I have to admit I giggled at the image of S. removing your boot on your first climb over.

    See–it did become easier, so you are now a chain-link athelete.

    It’s not that you’re on the fringe; it’s just that “People are Strange.” (Jim Morrison).

    Life is richer for everyone when bold souls do daring things.

    Thanks for the story amiga–so happy things are buzzin’ at Wonderfarm again.

  • Kristin Apr 22, 2010 @ 19:32

    And by the way, the photos of the bees on the flowers are awesome.

    • patricia Apr 22, 2010 @ 22:07

      Yeah, I kinda liked how sore I got after climbing that fence so many times and wondered if I should work fence-climbing into my runs.

      ‘Cause I’m not going to go entering any triathlons or anything. I’m leaving that to my braver, big-black-boot-wearing friends.

  • stefaneener Apr 22, 2010 @ 21:41

    No, you were really fine. Cheerful, funny, wiling to try new things until they were near-easy. I did watch your daughter fall off a log today in what was eerily reminiscent of fence-climbing. . . Anyhow, I’m so glad they’re doing well. You have serious chops now. But I promise I won’t make you climb a tall ladder ever.

    • patricia Apr 22, 2010 @ 22:12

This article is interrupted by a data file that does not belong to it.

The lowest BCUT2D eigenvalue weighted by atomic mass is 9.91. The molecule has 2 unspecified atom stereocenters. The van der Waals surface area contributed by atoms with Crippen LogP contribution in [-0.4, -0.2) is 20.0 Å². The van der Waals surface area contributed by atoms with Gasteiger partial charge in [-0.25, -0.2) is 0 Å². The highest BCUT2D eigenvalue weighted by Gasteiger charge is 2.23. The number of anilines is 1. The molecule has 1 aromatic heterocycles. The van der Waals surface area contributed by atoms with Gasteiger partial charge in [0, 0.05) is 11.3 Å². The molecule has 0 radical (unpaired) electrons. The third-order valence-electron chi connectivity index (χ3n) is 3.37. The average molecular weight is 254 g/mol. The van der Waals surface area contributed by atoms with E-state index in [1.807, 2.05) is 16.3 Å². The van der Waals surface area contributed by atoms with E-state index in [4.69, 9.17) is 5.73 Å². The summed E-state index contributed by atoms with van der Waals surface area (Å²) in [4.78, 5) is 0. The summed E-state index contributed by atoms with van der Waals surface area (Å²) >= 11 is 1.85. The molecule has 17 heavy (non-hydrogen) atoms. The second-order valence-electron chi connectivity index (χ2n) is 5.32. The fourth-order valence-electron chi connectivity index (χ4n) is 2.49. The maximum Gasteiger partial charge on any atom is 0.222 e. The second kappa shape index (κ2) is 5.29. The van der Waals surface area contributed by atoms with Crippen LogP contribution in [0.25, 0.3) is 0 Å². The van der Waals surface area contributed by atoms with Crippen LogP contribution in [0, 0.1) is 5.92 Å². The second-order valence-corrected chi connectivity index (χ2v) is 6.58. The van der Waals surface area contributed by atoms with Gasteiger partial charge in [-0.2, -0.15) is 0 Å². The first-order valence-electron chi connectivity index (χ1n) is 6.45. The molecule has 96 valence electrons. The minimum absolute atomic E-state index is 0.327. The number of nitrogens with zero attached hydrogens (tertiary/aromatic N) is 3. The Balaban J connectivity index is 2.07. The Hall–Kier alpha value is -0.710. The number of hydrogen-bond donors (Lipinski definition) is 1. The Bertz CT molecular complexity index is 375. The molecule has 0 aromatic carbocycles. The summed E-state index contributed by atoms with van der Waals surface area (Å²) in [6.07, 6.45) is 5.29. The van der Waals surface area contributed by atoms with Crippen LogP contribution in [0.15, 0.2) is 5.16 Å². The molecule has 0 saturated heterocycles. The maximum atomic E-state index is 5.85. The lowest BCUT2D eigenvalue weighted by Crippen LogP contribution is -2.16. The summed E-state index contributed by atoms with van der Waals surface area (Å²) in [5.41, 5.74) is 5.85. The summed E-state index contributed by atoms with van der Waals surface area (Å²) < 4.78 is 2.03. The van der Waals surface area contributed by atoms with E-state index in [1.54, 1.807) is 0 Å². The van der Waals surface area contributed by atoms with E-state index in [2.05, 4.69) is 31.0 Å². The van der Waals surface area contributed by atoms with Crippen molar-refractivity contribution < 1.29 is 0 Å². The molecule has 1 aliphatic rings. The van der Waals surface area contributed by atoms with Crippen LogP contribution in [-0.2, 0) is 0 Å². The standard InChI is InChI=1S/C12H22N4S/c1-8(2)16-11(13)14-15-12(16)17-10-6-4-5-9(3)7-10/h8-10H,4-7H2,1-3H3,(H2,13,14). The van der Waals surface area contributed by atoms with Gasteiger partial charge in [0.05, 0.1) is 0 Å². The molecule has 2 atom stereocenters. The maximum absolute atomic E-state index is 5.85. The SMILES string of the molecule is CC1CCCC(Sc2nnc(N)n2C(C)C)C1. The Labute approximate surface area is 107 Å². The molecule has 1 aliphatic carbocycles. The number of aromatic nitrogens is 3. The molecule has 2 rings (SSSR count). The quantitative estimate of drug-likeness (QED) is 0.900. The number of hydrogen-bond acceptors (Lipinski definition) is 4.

Hey, my daughter and husband are the athletic ones in the family! If she’s falling off logs, that doesn’t bode well for my abilities.

      Please don’t ever make me climb a tall ladder. If I get stuck at the top, you know you’d be stuck getting me down.

      Thanks for apprenticing me to *real* beekeeping status!

  • Barrie Apr 22, 2010 @ 22:45

    Thank you for another fascinating post! Eerily, I was just sitting here googling “creamed honey” after it was required in a recipe and finding out that making it yourself involves a 10% starter of already-creamed (finely crystallized) honey and a basement at 56F, both of which I am sorely lacking (and if I had the “starter”, I guess I’d just have what I needed for the recipe, since I don’t have a hive of my own or anything).

    Anyway, the googling led to a YouTube video about making creamed honey, which led to videos of other beekeeping techniques, which got me thinking about your cryptic comment about hive troubles and that picture of you climbing the fence. I checked your blog, and voila! a ready-made answer to my question of “whatever happened with Tricia’s hive?” My evening is complete. Time to dream about someday adding beekeeping to my ever-growing list of fringe activities . . . I’m so glad your happy little bee casita is occupado once more.